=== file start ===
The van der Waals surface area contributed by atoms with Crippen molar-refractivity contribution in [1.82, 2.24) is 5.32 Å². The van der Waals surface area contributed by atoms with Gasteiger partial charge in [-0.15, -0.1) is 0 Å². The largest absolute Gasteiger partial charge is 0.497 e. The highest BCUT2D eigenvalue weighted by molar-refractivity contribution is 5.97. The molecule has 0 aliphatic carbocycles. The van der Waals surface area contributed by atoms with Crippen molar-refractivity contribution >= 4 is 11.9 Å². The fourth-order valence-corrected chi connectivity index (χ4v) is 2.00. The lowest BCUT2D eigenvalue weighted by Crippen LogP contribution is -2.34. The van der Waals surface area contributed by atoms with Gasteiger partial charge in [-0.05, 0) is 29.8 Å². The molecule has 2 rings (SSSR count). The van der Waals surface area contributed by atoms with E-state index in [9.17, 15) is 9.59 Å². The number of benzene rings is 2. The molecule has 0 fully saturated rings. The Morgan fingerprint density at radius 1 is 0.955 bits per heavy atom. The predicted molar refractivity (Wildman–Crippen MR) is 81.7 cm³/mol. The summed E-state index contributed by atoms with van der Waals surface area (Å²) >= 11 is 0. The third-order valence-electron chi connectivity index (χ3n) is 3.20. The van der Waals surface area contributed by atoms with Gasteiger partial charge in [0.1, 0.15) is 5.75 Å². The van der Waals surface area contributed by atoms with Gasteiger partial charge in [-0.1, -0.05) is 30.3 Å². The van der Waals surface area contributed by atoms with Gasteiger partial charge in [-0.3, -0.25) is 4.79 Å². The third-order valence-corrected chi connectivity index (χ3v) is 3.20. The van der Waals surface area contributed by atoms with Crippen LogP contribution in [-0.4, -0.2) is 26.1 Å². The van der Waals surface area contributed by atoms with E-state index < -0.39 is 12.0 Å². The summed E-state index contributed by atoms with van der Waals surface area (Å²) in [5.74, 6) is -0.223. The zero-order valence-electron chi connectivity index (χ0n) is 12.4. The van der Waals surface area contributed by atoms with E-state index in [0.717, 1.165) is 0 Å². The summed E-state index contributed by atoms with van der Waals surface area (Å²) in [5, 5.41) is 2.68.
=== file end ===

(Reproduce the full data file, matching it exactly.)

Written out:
The van der Waals surface area contributed by atoms with Crippen molar-refractivity contribution in [1.82, 2.24) is 5.32 Å². The van der Waals surface area contributed by atoms with Gasteiger partial charge in [-0.15, -0.1) is 0 Å². The largest absolute Gasteiger partial charge is 0.497 e. The highest BCUT2D eigenvalue weighted by molar-refractivity contribution is 5.97. The molecule has 0 aliphatic carbocycles. The van der Waals surface area contributed by atoms with Crippen molar-refractivity contribution >= 4 is 11.9 Å². The fourth-order valence-corrected chi connectivity index (χ4v) is 2.00. The lowest BCUT2D eigenvalue weighted by Crippen LogP contribution is -2.34. The van der Waals surface area contributed by atoms with Gasteiger partial charge in [-0.05, 0) is 29.8 Å². The molecule has 2 rings (SSSR count). The van der Waals surface area contributed by atoms with E-state index in [9.17, 15) is 9.59 Å². The number of benzene rings is 2. The molecule has 0 fully saturated rings. The Morgan fingerprint density at radius 1 is 0.955 bits per heavy atom. The predicted molar refractivity (Wildman–Crippen MR) is 81.7 cm³/mol. The summed E-state index contributed by atoms with van der Waals surface area (Å²) >= 11 is 0. The third-order valence-electron chi connectivity index (χ3n) is 3.20. The van der Waals surface area contributed by atoms with Gasteiger partial charge in [0.1, 0.15) is 5.75 Å². The van der Waals surface area contributed by atoms with Gasteiger partial charge in [-0.1, -0.05) is 30.3 Å². The van der Waals surface area contributed by atoms with Gasteiger partial charge in [-0.3, -0.25) is 4.79 Å². The third-order valence-corrected chi connectivity index (χ3v) is 3.20. The van der Waals surface area contributed by atoms with Crippen LogP contribution in [-0.4, -0.2) is 26.1 Å². The van der Waals surface area contributed by atoms with E-state index < -0.39 is 12.0 Å². The summed E-state index contributed by atoms with van der Waals surface area (Å²) in [5.74, 6) is -0.223. The zero-order valence-electron chi connectivity index (χ0n) is 12.4. The van der Waals surface area contributed by atoms with E-state index in [0.717, 1.165) is 0 Å². The summed E-state index contributed by atoms with van der Waals surface area (Å²) in [5, 5.41) is 2.68.